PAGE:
Besides, Mad Men’s dramas are as often personal as social. The characters often think they know who they are and often discover their self is as unstable as J. Alfred Prufrock’s, though without the hesitation. They sense what the existentialists proposed, that existence comes first and having an essence isn’t guaranteed but has to be accomplished. Roger Sterling (played by John Slattery), the show’s silver fox, wants out of his marriage; when he gets that, he wants into another; at intervals throughout, he also wants Joan (Christina Hendricks), the Monroe-esque bombshell of the office. Betty Draper looks like the perfect housewife (as enacted by Jones, she resembles Grace Kelly), but something about her is usually locked up; it gets loose in Season One, leading to a spree with a pellet gun. She connects better with children (except for her own), including a strangely grown-up neighborhood boy, and she later breaks free of Don, who’s a problem all right—he’s just not her problem.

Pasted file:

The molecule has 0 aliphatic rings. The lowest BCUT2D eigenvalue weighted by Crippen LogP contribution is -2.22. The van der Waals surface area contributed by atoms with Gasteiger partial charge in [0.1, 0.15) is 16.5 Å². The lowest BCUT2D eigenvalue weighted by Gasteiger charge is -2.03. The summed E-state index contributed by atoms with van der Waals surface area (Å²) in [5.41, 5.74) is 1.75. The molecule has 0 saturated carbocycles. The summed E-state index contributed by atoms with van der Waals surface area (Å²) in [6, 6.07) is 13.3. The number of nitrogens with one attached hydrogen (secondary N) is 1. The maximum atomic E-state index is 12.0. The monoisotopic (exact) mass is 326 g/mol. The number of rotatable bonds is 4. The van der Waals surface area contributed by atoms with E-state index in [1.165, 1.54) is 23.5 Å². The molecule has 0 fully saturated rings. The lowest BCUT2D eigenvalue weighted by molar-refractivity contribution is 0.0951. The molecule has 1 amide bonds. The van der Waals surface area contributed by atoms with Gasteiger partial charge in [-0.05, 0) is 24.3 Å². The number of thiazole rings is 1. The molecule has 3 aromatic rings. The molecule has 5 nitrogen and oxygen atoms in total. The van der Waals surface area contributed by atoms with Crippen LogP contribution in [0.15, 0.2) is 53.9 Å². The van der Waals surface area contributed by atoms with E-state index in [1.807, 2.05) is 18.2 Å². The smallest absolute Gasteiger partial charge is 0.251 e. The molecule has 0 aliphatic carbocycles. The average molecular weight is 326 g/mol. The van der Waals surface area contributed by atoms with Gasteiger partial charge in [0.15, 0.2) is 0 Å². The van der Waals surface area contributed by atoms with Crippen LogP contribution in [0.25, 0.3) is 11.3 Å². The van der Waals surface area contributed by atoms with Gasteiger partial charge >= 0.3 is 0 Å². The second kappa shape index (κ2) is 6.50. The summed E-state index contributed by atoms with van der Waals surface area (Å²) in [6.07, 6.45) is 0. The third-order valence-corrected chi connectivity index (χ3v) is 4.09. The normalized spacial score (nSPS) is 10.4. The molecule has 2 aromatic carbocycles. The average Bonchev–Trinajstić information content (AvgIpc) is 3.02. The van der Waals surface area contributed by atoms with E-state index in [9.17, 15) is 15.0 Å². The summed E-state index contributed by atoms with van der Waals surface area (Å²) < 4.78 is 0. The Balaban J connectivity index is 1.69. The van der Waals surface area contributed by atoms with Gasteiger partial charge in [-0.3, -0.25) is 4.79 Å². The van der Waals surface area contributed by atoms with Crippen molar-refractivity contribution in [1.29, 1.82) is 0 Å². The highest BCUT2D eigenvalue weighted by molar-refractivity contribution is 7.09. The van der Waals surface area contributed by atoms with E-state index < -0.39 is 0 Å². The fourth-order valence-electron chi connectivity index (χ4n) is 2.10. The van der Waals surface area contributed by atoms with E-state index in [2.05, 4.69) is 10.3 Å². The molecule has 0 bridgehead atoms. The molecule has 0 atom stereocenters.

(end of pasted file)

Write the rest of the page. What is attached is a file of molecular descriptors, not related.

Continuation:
Most important, the character at the center of the show is Don Draper (Jon Hamm), who’s always wary about something and still has something to be wary about. Everyone who watches the show (but almost none of its characters) knows what that is. With Don at its heart, Mad Men is bound to have a case of nerves. As much as anything else, that explains why it persistently dramatizes anxiety more than optimism.